Farewell to an Aussie icon - but keep polishing

By Shepparton News

Australians have always loved their cars.

Perhaps because of the vast distances between urban and rural centres, Australians took to the freedom the car offered at the turn of the last century like no other nation.

And Sheppartonians are no exception.

It is no accident we have a thriving motor museum, more car washes than you can throw a hose at, and countless precious custom cars lovingly cared for in sheds and garages across the district.

A love of cars has been a part of Australia's and Shepparton's history for a long time, and as the only Australian brand, we have embraced Holden vehicles as part of the family.

Car trips to the beach in a Kingswood, watching Peter Brock burn the competition at Bathurst or steamy nights in a panel van are seared into the memories of many.

As our stories in today's News show, we have loved our Holdens with a passion.

They have always been more than a car, or even a brand; they are pure Australiana.

So when Holdens stopped being made in Australia in 2017 something died.

We fell out of love. This is shown in the figures — sales plummeted from a high of 170 000 a month in 2005, to just over 40 000 in 2019.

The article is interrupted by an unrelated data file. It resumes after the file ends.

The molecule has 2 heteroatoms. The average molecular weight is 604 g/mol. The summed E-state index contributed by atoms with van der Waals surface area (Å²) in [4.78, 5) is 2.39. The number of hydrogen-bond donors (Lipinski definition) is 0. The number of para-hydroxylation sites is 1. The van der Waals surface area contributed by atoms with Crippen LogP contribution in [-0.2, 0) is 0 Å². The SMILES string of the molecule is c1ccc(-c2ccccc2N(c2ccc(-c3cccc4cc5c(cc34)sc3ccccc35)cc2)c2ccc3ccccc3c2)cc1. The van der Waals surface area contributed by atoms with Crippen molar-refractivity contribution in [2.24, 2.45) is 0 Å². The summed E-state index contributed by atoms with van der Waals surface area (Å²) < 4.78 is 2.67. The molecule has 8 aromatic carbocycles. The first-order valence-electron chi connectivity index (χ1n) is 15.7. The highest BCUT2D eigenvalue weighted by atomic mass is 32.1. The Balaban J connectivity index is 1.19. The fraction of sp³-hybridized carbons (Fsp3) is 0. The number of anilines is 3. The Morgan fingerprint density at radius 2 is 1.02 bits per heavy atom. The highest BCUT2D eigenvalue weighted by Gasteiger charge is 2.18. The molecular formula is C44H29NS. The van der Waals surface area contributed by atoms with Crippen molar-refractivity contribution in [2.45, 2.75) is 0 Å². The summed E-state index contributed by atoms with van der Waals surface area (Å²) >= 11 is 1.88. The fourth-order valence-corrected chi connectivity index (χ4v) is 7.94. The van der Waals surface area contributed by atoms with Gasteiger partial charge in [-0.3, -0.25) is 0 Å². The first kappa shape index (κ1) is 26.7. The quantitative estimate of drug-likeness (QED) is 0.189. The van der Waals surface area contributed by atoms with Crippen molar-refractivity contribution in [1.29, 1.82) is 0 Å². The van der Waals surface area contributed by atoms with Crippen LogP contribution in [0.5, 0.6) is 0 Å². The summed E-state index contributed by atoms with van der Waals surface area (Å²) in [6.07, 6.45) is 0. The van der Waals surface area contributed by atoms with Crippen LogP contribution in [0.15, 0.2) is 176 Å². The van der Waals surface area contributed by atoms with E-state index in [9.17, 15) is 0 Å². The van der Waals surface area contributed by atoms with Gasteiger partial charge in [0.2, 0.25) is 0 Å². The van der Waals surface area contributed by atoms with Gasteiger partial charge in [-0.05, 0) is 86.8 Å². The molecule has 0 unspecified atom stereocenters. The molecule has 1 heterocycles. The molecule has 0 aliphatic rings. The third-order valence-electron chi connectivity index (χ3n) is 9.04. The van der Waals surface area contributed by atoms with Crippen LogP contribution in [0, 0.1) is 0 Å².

Because of its Aussie nostalgia value, it is easy to forget that Holden had been a subsidiary of the United States-based General Motors since 1931.

This week's news that General Motors will retire the iconic Holden and close down Australian operations would come as no surprise to market watchers.

Business is a cold pursuit; it does not thrive on emotional attachment.

General Motors’ reasoning that to invest money in an ailing brand is throwing good money after bad makes sound business sense.

Nevertheless it is an emotional blow to Holden enthusiasts — and a real punch in the gut to hundreds of employees in Australia and New Zealand.

Prime Minister Scott Morrison has accused GM of letting the brand "wither away" despite millions of taxpayer dollars poured into the company.

But there are silver linings behind this cloud.

Parts and service commitments will continue for at least 10 years, and, for now, doors will remain open at Holden dealerships so it could be a good time to wrangle a good deal.

And if you own a vintage Australian-made Holden — keep polishing.

Peter Brock's 1982 Holden Commodore sold for $2.1 million in 2018.